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``````function Q6_fun(n, nA)
check = Q3_fun(n, nA)
!check && return false
p2 = parent(n, nsteps = 2)
data(p2) isa Q.A
end

Q6 = Query(Q.B, condition = n -> Q6_fun(n, 3))
A6 = apply(graph, Q6)``````
``````1-element Vector{Main.Queries.B}:
Main.Queries.B(7)``````

## Nodes containing values 11 and 13

The `B` nodes 11 and 13 actually have different relationships to the rest of the graph, so we just need to define two different condition functions and combine them. The condition for the `B` node 11 is similar to the `B` node 7, whereas the condition for node 13 was already constructed before, so we just need to combined them with an OR operator:

Show the code
``````Q7 = Query(Q.B, condition = n -> Q6_fun(n, 4) || Q2_fun(n))
A7 = apply(graph, Q7)``````
``````2-element Vector{Main.Queries.B}:
Main.Queries.B(11)
Main.Queries.B(13)``````

## Nodes containing values 1, 5 and 9

These nodes play the same role in the three lateral branch motifs. They are the only `B` nodes preceded by the sequence A C+ A. We just need to check the sequence og types of objects for the the first three parents of each `B` node:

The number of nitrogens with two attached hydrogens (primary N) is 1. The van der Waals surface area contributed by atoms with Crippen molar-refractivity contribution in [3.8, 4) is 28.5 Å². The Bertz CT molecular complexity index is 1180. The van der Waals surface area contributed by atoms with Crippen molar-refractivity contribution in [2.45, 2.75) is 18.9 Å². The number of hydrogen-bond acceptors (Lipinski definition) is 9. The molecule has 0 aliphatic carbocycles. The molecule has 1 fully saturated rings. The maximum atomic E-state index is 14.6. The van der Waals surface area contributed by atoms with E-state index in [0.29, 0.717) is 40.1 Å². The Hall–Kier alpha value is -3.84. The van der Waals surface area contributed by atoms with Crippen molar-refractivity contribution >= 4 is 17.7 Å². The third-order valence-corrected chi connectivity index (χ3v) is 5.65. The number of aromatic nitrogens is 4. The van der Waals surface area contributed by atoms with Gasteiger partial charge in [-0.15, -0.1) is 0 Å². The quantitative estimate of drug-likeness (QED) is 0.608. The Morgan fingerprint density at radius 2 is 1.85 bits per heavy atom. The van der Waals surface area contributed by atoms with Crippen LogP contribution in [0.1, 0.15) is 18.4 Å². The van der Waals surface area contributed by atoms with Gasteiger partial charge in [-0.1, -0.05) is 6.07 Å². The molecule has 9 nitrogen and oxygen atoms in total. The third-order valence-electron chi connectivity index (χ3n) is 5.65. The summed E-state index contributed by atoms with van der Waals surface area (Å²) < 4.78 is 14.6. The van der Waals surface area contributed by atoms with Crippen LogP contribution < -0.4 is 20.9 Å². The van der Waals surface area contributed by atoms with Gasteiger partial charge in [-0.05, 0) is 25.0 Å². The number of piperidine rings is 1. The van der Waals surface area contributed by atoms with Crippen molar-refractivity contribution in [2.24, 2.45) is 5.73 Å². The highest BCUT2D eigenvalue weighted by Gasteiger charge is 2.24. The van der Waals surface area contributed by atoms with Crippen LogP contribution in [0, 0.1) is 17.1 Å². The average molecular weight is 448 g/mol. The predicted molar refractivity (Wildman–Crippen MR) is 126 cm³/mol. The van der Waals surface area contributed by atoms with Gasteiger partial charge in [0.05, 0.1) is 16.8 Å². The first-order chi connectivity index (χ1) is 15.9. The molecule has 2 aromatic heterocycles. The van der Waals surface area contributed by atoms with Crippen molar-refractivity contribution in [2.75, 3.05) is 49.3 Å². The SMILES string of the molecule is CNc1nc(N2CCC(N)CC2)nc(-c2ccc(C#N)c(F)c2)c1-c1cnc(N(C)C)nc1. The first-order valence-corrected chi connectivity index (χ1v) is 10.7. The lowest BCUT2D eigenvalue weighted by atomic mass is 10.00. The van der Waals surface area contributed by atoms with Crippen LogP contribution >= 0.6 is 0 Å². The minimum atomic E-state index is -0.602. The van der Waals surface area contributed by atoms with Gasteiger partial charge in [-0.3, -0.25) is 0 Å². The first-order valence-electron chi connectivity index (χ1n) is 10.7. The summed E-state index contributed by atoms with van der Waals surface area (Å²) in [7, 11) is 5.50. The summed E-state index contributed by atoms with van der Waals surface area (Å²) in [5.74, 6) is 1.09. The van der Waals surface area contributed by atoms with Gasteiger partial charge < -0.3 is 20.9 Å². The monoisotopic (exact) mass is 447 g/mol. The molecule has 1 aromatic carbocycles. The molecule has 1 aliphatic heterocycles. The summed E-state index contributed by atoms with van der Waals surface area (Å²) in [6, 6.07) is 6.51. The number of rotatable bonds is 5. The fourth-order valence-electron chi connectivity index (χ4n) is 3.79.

Show the code
``````function Q8_fun(n)
p1 = parent(n)
p2 = parent(n, nsteps = 2)
p3 = parent(n, nsteps = 3)
data(p1) isa Q.A && data(p2) isa Q.C && data(p2).val > 0.0 && data(p3) isa Q.A
end

Q8 = Query(Q.B, condition = Q8_fun)
A8 = apply(graph, Q8)``````
``````3-element Vector{Main.Queries.B}:
Main.Queries.B(5)
Main.Queries.B(1)
Main.Queries.B(9)``````

## Nodes contaning values 2, 6 and 10

This exercise is similar to the previous one, but the C node has a negative `val`. The problem is that node 12 would also match the pattern A C- A. We can differentiate between this node and the rest by checking for a fourth ancestor node of class `C`:

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``````function Q9_fun(n)
p1 = parent(n)
p2 = parent(n, nsteps = 2)
p3 = parent(n, nsteps = 3)
p4 = parent(n, nsteps = 4)
data(p1) isa Q.A && data(p2) isa Q.C && data(p2).val < 0.0 &&
data(p3) isa Q.A && data(p4) isa Q.C
end

Q9 = Query(Q.B, condition = Q9_fun)
A9 = apply(graph, Q9)``````